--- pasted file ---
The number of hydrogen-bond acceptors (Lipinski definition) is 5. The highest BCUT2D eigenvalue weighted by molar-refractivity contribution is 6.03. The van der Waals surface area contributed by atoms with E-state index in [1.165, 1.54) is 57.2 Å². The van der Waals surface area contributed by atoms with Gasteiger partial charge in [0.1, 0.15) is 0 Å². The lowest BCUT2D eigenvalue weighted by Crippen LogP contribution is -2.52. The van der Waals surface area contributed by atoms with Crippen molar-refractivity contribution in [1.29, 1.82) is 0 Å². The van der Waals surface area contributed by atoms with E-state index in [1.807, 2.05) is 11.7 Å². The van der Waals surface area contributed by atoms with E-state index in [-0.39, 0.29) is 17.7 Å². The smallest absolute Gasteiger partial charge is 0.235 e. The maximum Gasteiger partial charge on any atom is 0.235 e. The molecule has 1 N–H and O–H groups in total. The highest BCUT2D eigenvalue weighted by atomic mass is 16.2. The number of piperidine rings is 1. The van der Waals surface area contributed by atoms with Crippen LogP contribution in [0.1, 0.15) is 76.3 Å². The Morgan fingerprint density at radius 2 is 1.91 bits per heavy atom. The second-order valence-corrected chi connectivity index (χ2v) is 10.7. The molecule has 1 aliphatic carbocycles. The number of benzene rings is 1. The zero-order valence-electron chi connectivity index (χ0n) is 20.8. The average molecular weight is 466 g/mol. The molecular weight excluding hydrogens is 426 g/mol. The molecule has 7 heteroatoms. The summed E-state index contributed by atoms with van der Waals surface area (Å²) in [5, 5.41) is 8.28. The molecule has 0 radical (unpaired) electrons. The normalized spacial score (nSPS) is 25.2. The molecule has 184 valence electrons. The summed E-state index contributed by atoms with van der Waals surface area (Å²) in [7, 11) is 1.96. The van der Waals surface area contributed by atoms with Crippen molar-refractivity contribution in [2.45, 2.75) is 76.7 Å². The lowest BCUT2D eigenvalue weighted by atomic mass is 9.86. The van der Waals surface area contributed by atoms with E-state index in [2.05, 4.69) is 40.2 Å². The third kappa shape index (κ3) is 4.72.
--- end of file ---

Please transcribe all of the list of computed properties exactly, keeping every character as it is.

The number of hydrogen-bond acceptors (Lipinski definition) is 5. The highest BCUT2D eigenvalue weighted by molar-refractivity contribution is 6.03. The van der Waals surface area contributed by atoms with E-state index in [1.165, 1.54) is 57.2 Å². The van der Waals surface area contributed by atoms with Gasteiger partial charge in [0.1, 0.15) is 0 Å². The lowest BCUT2D eigenvalue weighted by Crippen LogP contribution is -2.52. The van der Waals surface area contributed by atoms with Crippen molar-refractivity contribution in [1.29, 1.82) is 0 Å². The van der Waals surface area contributed by atoms with E-state index in [1.807, 2.05) is 11.7 Å². The van der Waals surface area contributed by atoms with E-state index in [-0.39, 0.29) is 17.7 Å². The smallest absolute Gasteiger partial charge is 0.235 e. The maximum Gasteiger partial charge on any atom is 0.235 e. The molecule has 1 N–H and O–H groups in total. The highest BCUT2D eigenvalue weighted by atomic mass is 16.2. The number of piperidine rings is 1. The van der Waals surface area contributed by atoms with Crippen LogP contribution in [0.1, 0.15) is 76.3 Å². The Morgan fingerprint density at radius 2 is 1.91 bits per heavy atom. The second-order valence-corrected chi connectivity index (χ2v) is 10.7. The molecule has 1 aliphatic carbocycles. The number of benzene rings is 1. The zero-order valence-electron chi connectivity index (χ0n) is 20.8. The average molecular weight is 466 g/mol. The molecular weight excluding hydrogens is 426 g/mol. The molecule has 7 heteroatoms. The summed E-state index contributed by atoms with van der Waals surface area (Å²) in [5, 5.41) is 8.28. The molecule has 0 radical (unpaired) electrons. The normalized spacial score (nSPS) is 25.2. The molecule has 184 valence electrons. The summed E-state index contributed by atoms with van der Waals surface area (Å²) in [7, 11) is 1.96. The van der Waals surface area contributed by atoms with Crippen molar-refractivity contribution in [2.45, 2.75) is 76.7 Å². The lowest BCUT2D eigenvalue weighted by atomic mass is 9.86. The van der Waals surface area contributed by atoms with E-state index in [2.05, 4.69) is 40.2 Å². The third kappa shape index (κ3) is 4.72.